I asked Roberts, "If their license is suspended how are they supposed to get to and from work to pay make the money to pay that back child support payment?" Roberts responded, "If the license is already suspended one of the things we do to be fair with an individual if they can tell us I have a prospect that is going to hire me for employment, however my license is an issue."
Roberts says they do waive license reinstatement fees to those who offer proof of a potential employer but he notes it's on a case by case basis. "We have to look at the actual amount we're charging for these programs and try to find a mean or feasible fee." Roberts says they plan to reduce the fee to $500 for their next initiative in July.
By then, Michael says he hopes he's completed payments on a paternity test for the eight year old girl he suspects is not his child. Despite the outcome of that paternity test, the state says he's still responsible for the nearly $18,000 in previous child support back payments. He has been labeled 'father' by default because he "didn't show up for court in Dresden, Tenn., is kind of far. Didn't have no transportation to get there."
After our interview with Roberts, Maximus said in an email, "....with the recent change in management, some of these initiatives will be re-evaluated and possibly revamped to serve our population of cases to get the children of Shelby the support they deserve."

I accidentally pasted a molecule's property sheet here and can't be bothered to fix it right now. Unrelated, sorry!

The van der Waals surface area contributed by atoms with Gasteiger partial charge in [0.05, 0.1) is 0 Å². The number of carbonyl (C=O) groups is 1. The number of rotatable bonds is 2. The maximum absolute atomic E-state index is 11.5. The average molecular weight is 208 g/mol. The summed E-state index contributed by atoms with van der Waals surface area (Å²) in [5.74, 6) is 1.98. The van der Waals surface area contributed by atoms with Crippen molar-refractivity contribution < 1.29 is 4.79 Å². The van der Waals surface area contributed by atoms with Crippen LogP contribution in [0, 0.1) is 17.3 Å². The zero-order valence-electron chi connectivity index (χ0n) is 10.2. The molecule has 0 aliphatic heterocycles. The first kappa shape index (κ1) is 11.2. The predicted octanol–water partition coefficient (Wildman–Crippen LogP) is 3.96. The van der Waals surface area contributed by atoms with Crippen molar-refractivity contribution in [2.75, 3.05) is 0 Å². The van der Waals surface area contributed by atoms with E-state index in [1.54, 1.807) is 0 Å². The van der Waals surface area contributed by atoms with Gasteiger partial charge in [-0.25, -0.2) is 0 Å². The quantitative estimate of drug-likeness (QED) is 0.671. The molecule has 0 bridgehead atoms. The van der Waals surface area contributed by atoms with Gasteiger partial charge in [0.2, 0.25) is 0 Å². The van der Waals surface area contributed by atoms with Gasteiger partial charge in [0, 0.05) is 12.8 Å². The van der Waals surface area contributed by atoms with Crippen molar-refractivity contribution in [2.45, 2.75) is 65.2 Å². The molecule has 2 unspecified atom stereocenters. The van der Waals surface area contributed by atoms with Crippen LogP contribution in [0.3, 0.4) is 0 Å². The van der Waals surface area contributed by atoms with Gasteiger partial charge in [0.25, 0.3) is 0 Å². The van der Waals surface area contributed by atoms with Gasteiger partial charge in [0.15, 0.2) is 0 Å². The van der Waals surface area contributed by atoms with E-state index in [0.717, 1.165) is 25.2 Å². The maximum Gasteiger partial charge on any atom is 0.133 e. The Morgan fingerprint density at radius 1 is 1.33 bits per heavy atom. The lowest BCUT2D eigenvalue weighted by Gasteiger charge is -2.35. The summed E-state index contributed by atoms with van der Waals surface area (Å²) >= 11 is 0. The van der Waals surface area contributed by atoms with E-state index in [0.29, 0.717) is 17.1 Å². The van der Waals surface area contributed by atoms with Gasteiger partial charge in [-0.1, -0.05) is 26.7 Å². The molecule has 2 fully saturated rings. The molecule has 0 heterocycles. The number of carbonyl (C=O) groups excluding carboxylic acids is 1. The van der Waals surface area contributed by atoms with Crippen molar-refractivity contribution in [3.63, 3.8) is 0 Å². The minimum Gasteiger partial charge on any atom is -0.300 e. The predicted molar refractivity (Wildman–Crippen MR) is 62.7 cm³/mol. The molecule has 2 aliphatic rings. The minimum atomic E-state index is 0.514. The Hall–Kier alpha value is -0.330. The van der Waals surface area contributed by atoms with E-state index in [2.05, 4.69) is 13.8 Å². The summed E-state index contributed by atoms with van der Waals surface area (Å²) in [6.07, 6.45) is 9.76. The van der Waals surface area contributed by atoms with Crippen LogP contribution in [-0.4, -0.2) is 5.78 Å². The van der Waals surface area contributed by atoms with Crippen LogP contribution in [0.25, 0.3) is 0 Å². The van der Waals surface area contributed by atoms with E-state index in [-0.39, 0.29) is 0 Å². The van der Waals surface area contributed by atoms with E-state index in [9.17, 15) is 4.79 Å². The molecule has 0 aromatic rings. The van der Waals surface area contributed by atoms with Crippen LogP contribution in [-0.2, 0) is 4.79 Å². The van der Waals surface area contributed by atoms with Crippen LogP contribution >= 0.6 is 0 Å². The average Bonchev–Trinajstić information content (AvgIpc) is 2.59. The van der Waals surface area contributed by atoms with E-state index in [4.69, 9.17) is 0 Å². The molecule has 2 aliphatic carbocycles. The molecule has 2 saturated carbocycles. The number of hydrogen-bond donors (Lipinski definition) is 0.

Before the initiative started in 2011, Maximus says those behind in child support were required to pay the state's penalty of three times the child support back pay amount.
The $750 fee from project drive is applied toward the delinquent child support account.
As for Maximus' contract with the state, that ends in July of 2014.
Maximus offers another program for non-custodial parents whose licenses have been suspended. It's offered year round and called "Handling Obligations Today." Here are the program requirements:
Each participant will be required to comply with the following program requirements. Noncompliance can result in the participant being held in contempt. While in the program, enforcement proceedings for nonpayment of child support will be temporarily suspended. However the regular monthly amount due will still continue to accrue.
Representative G.A. Hardaway fought the privatization of Child Support Services. He says suspending a license doesn't help the family and calls the $750 fee outrageous. He suggests attaching a payroll check, or placing a lien on someone's property. Hardaway says Project Drive is about money for Maximus, not the children. "I would suggest to you that it's a figure based on the bottom line for Maximus to make money or to meet the benchmarks in order to keep their contract. It is my belief that Maximus would not have that contract today if it wasn't for the cozy relationships and the revolving door that existed between government, state government, the administration within DHS, and the corporate executives with Maximus."
I asked Hardaway if he is looking into Maximus. "Let's just say there will be more to come on this. I get more complaints on Maximus than any other issue dealing with family services and juvenile justice," says Hardaway.
Hardaway would not go into detail about any possible legislation to keep Child Support Services out of the private company's hands. But he says it's something we could see in next year's session.